[vi] Keanu Gene C. Valibia, Zoom for Instructors, UC Riverside, Available at:

[vii] Id.

[viii] Zoom Meeting Plans for Your Business, Zoom, (last accessed April 20, 2020).

[ix] Nivas Ravichandran, How Zoom Grew to Millions of Businesses, Freshworks, (last visited April 20, 2020).

[x] Mansoor Iqbal, Zoom Revenue and Usage Statistics 2020, Business of Apps, April 16, 2020

[xi] Id.

[xii] Eric S. Yuan, A Message to Our Users, Zoom Blog, April 1, 2020,

[xiii] Stock Quote for Zoom Video Communications, Inc. (ZM), (last accessed April 20, 2020).

[xiv] Rae Hodge, Using Zoom While Working from Home? Here Are the Privacy Risks to Watch Out For, CNET, April 3, 2020,

[xv] Mark Liberman, Zoom Use Skyrockets During Coronavirus Pandemic, Prompting Wave of Problems for Schools, Education Week, April 3, 2020,

[xvi] Aly Walansky, Virtual Happy Hours Are The New Way To Go Out: Here’s How To Plan A Great One, Forbes, March 26, 2020,

[xvii] Rae Hodge, Zoom: Two new security exploits uncovered, CNET, April 16, 2020,

[xviii] Id.

[xix] Paul Wagenseil, Zoom Privacy and Security Issues: Here’s Everything That’s Wrong (So Far), Tom’s Guide, April 20, 2020,

[xx] Id.

[xxi] Kristen Setera, FBI Warns of Teleconferencing and Online Classroom Hijacking During COVID-19 Pandemic, FBI Boston, March 30, 2020,

[xxii] Hodge, supra note 17; Wagenseil, supra note 18.

[xxiii] Joseph Cox, Zoom iOS App Sends Data to Facebook Even if You Don’t Have a Facebook Account, Vice Motherboard, March 26, 2020,

[xxiv] Mike Peterson, Two More macOS Zoom Flaws Surface, as Lawsuit & Government Probe Loom, Apple Insider, April 1, 2020,

[xxv] Setera, supra note 21.

[xxvi] Hodge, supra note 17; Wagenseil, supra note 18.

[xxvii] Hodge, supra note 17.

[xxviii] Joel Rosenblatt, Zoom Sued for Allegedly Illegally Disclosing Personal Data, Bloomberg, March 30, 2020,; Available at:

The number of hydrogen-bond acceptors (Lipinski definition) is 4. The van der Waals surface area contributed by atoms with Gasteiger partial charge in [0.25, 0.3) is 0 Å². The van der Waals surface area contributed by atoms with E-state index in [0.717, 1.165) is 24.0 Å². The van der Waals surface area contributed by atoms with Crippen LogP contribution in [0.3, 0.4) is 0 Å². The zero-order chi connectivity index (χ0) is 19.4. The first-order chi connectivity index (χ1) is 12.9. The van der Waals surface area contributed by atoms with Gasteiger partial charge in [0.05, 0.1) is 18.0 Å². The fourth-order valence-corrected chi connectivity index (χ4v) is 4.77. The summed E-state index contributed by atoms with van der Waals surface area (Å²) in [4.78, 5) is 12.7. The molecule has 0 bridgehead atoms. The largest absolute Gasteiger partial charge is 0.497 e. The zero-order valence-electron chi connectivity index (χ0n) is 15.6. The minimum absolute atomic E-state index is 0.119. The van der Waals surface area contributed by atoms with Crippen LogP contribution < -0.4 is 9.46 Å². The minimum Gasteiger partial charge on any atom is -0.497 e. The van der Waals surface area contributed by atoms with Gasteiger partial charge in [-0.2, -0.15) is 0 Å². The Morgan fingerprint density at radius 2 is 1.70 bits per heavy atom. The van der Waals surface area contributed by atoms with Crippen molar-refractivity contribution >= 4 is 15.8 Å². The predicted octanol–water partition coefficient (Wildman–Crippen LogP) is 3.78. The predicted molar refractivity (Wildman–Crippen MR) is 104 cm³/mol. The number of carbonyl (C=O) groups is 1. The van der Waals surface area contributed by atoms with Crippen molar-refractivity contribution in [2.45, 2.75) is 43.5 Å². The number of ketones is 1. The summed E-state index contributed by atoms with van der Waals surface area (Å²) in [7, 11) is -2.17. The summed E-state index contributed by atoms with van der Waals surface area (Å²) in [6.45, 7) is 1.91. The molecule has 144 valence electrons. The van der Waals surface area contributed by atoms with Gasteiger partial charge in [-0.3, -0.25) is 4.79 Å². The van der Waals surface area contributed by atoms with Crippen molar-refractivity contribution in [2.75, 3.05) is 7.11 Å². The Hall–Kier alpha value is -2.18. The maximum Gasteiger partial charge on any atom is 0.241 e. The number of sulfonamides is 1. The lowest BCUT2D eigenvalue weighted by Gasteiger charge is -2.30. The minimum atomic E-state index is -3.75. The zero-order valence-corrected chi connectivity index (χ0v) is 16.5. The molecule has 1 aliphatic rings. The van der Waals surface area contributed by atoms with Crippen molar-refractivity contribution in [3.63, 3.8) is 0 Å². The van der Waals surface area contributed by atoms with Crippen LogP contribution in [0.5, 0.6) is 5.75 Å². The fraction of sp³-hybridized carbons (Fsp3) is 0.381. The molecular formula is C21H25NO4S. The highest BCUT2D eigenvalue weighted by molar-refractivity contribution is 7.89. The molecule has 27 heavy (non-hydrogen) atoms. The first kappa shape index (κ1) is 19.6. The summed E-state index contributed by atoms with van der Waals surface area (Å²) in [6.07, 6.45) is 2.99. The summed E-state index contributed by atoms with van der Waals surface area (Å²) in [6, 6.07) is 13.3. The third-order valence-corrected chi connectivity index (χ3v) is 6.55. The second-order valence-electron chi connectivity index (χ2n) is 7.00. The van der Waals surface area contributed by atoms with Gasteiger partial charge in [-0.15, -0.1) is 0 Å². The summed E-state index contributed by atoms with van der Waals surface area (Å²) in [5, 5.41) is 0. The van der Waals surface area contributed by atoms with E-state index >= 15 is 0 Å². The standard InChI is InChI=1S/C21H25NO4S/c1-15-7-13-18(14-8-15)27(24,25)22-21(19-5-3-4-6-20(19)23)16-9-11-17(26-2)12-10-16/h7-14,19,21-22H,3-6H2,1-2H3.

[xxix] Second class-action lawsuit, available at:

[xxx] Third class-action lawsuit, available at:

[xxxi] Carrie Mihalcik, Zoom Sued by Shareholder Over Security Issues, CNET, April 8, 2020,; Available at:

[xxxii] Fifth class-action lawsuit, available at:

[xxxiii] Jitendra Soni, More Top Companies Ban Zoom Following Security Fears, Tech Radar, April 15, 2020,

[xxxiv] Brandon Vigliarolo, Who Has Banned Zoom? Google, NASA, and More, Tech Republic, April 9, 2020,

[xxxv] Id.

[xxxvi] Amy Miller, Zoom Faces Global Scrutiny Over Privacy Missteps as US States Begin Probes, MLex, April 3, 2020,

[xxxvii] Id.

[xxxviii] Id.

[xxxix] Zoom Privacy Policy, available at:

[xl] Kevin Townsend, Zoom’s Security and Privacy Woes Violated GDPR, Expert Says, Security Week, April 2, 2020,

[xli]Cristiano Lima, Zoom’s legal perils mount as Democrats call for FTC probe, Politico, April 7, 2020,

[xlii] Nuala O’Connor, Reforming the U.S. Approach to Data Protection and Privacy, Council on Foreign Relations, Jan. 30, 2018,

[xliii] GDPR Enforcement Tracker,

[xliv] Alfred Ng, Government Watchdog Finds Weak Enforcement of US Privacy Regulations, CNET, Feb. 13, 2019,

[xlv] Lou Mastria, A Milestone for Privacy Self-Regulation, International Association of Privacy Professionals, April 19, 2019,

[xlvi]  Jamie Condliffe, The Week in Tech: Huge Fines Can’t Hide America’s Lack of a Data Privacy Law, New York Times, July 26, 2019,

[xlvii] Id.

[xlviii] Ng, supra note 43.

[xlix] Wagenseil, supra note 18.

[l] Tilley and McMillan, Zoom CEO: ‘I Really Messed Up’ on Security as Coronavirus Drove Video Tool’s Appeal, Wall Street Journal, April 4, 2020,; Yuan, supra note 12.

[li] Natasha Singer and Nicole Perlrath, Zoom’s Security Woes Were No Secret to Business Partners Like Dropbox, New York Times, April 20, 2020,


[liii] Violet Blue, Zoom is now ‘the Facebook of video apps’, Engadget, April 10, 2020,

[liv] Best Practices for Securing Your Zoom Meetings, Zoom,